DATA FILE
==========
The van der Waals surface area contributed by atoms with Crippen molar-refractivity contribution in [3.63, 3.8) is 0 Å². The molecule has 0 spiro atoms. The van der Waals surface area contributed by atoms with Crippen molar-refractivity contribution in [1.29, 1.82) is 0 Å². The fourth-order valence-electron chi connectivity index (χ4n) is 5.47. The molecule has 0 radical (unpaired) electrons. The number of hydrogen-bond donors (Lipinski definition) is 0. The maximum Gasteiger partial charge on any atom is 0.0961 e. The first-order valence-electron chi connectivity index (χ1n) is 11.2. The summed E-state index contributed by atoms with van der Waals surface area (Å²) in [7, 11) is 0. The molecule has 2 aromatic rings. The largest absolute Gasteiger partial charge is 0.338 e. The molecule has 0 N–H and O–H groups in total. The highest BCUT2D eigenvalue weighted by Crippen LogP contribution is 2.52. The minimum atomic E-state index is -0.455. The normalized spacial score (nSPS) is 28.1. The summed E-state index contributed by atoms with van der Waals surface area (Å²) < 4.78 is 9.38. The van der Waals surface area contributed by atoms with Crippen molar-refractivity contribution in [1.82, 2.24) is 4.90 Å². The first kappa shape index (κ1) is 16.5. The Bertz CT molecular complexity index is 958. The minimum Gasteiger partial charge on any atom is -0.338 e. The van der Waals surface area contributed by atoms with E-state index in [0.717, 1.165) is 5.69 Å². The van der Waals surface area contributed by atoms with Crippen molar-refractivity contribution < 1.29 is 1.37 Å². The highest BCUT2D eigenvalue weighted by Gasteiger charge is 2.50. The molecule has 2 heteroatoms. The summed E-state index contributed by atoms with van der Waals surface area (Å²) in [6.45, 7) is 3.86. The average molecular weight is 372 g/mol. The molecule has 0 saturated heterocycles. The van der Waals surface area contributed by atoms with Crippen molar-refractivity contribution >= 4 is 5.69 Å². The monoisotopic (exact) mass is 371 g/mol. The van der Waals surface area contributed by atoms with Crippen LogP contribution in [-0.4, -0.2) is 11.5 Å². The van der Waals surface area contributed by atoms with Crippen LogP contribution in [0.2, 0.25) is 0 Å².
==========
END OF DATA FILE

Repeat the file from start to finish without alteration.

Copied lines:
The van der Waals surface area contributed by atoms with Crippen molar-refractivity contribution in [3.63, 3.8) is 0 Å². The molecule has 0 spiro atoms. The van der Waals surface area contributed by atoms with Crippen molar-refractivity contribution in [1.29, 1.82) is 0 Å². The fourth-order valence-electron chi connectivity index (χ4n) is 5.47. The molecule has 0 radical (unpaired) electrons. The number of hydrogen-bond donors (Lipinski definition) is 0. The maximum Gasteiger partial charge on any atom is 0.0961 e. The first-order valence-electron chi connectivity index (χ1n) is 11.2. The summed E-state index contributed by atoms with van der Waals surface area (Å²) in [7, 11) is 0. The molecule has 2 aromatic rings. The largest absolute Gasteiger partial charge is 0.338 e. The molecule has 0 N–H and O–H groups in total. The highest BCUT2D eigenvalue weighted by Crippen LogP contribution is 2.52. The minimum atomic E-state index is -0.455. The normalized spacial score (nSPS) is 28.1. The summed E-state index contributed by atoms with van der Waals surface area (Å²) < 4.78 is 9.38. The van der Waals surface area contributed by atoms with Crippen molar-refractivity contribution in [1.82, 2.24) is 4.90 Å². The first kappa shape index (κ1) is 16.5. The Bertz CT molecular complexity index is 958. The minimum Gasteiger partial charge on any atom is -0.338 e. The van der Waals surface area contributed by atoms with E-state index in [0.717, 1.165) is 5.69 Å². The van der Waals surface area contributed by atoms with Crippen molar-refractivity contribution < 1.29 is 1.37 Å². The highest BCUT2D eigenvalue weighted by Gasteiger charge is 2.50. The molecule has 2 heteroatoms. The summed E-state index contributed by atoms with van der Waals surface area (Å²) in [6.45, 7) is 3.86. The average molecular weight is 372 g/mol. The molecule has 0 saturated heterocycles. The van der Waals surface area contributed by atoms with Crippen molar-refractivity contribution >= 4 is 5.69 Å². The monoisotopic (exact) mass is 371 g/mol. The van der Waals surface area contributed by atoms with Crippen LogP contribution in [-0.4, -0.2) is 11.5 Å². The van der Waals surface area contributed by atoms with Crippen LogP contribution in [0.2, 0.25) is 0 Å².